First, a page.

• A dense vegetation buffer around a frog pond can also assist as a barrier to cane toads
  • Never plant exotic water plants in your pond. Exotic water plants such as water hyacinth, salvinia and many of the species sold from pet shops for fish tanks can choke our dams and waterways, depleting them of available oxygen and killing our native aquatic invertebrates and wildlife
  • In addition to larger rocks around the outside of your pond, place several small logs and branches in the pond with one or both ends gently sloping out of the water to allow frogs (especially ground dwelling frogs) and metamorphosing tadpoles to climb out of the water and exit the pond
  • As tadpoles begin to develop legs and start breathing air, they need safe resting places such as logs and rocks just above the water level.

Common garden chemicals can kill

Frogs have thin skins that can readily absorb chemicals and pollutants in their environment.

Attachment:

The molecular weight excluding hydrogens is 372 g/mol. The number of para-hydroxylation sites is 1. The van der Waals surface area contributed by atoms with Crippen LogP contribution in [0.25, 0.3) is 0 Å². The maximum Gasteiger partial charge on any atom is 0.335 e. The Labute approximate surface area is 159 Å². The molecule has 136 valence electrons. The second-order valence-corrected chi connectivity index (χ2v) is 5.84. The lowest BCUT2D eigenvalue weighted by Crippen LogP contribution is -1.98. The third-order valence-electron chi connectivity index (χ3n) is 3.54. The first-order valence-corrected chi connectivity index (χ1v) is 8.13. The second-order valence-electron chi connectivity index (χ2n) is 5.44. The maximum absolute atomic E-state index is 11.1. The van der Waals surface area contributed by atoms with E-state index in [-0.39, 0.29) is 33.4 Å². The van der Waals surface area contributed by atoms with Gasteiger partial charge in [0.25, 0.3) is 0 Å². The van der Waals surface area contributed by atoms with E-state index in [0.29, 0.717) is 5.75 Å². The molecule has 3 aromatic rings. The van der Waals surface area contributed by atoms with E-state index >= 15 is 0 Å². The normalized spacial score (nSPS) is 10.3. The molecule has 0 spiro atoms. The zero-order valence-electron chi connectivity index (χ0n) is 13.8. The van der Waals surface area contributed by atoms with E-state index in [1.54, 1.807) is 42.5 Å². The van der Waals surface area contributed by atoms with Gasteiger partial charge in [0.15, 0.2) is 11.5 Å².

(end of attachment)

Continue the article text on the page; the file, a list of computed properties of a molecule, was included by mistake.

Avoid locating your frog pond where there is potential for contaminated water to run off or flow into the pond. Like many other species of wildlife, frogs can also become very ill and even die if they eat insects that have been poisoned with pesticides and other garden chemicals. To ensure the health and survival of frogs in your backyard you should avoid using chemicals such as herbicides and pesticides around your frog pond and habitat.

The chlorine in treated tap water can also harm frogs and tadpoles. Never fill up your frog pond directly from the tap water. If you don’t have a rain water tank and your pond needs ‘topping up’ it is recommended to fill an open container with tap water and leave it in the sun for at least 5–7 days. This will help to break down the chlorine.

Natural mosquito control

Frogs and older tadpoles will eat mosquito larvae during the wet seasons when they are active. However the inclusion of 3 or 4 small native fish such as the pacific blue eye (Pseudomugil signifier) will feed on mosquito larvae all year round and not eat all your tadpoles. Native fish can be fed with regular fish food.

Pond plantings such as mat rush (Lomandra longifolia), will also attract insects that in turn will eat mosquito larvae. One such species is dragonfly larvae.


Keep cats and other pets inside or within a secure enclosure at night, especially during the warmer months when frogs are most active.

Never translocate frogs or tadpoles as this can spread disease and introduce species that are not indigenous to your local area.

Some useful frog websites

For additional information please contact council, or visit council’s living smart program website.